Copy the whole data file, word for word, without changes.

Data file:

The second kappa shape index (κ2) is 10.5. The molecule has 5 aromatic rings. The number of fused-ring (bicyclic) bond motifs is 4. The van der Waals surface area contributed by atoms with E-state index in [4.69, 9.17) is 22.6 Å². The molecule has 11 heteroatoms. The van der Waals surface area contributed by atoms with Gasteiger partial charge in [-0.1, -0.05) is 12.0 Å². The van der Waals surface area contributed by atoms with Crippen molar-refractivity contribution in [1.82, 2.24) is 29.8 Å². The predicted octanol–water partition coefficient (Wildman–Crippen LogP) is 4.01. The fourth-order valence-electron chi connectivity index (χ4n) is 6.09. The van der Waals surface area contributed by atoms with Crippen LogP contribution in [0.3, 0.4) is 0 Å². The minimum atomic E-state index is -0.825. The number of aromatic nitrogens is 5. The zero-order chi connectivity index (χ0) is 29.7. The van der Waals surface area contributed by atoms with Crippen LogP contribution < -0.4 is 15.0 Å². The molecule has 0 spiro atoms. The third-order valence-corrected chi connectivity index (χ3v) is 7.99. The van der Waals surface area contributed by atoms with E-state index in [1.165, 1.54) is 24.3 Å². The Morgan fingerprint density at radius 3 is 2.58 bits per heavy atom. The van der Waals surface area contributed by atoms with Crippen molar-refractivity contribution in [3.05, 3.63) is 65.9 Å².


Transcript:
The second kappa shape index (κ2) is 10.5. The molecule has 5 aromatic rings. The number of fused-ring (bicyclic) bond motifs is 4. The van der Waals surface area contributed by atoms with E-state index in [4.69, 9.17) is 22.6 Å². The molecule has 11 heteroatoms. The van der Waals surface area contributed by atoms with Gasteiger partial charge in [-0.1, -0.05) is 12.0 Å². The van der Waals surface area contributed by atoms with Crippen molar-refractivity contribution in [1.82, 2.24) is 29.8 Å². The predicted octanol–water partition coefficient (Wildman–Crippen LogP) is 4.01. The fourth-order valence-electron chi connectivity index (χ4n) is 6.09. The van der Waals surface area contributed by atoms with Crippen LogP contribution in [0.3, 0.4) is 0 Å². The minimum atomic E-state index is -0.825. The number of aromatic nitrogens is 5. The zero-order chi connectivity index (χ0) is 29.7. The van der Waals surface area contributed by atoms with Crippen LogP contribution < -0.4 is 15.0 Å². The molecule has 0 spiro atoms. The third-order valence-corrected chi connectivity index (χ3v) is 7.99. The van der Waals surface area contributed by atoms with E-state index in [1.165, 1.54) is 24.3 Å². The Morgan fingerprint density at radius 3 is 2.58 bits per heavy atom. The van der Waals surface area contributed by atoms with Crippen molar-refractivity contribution in [3.05, 3.63) is 65.9 Å².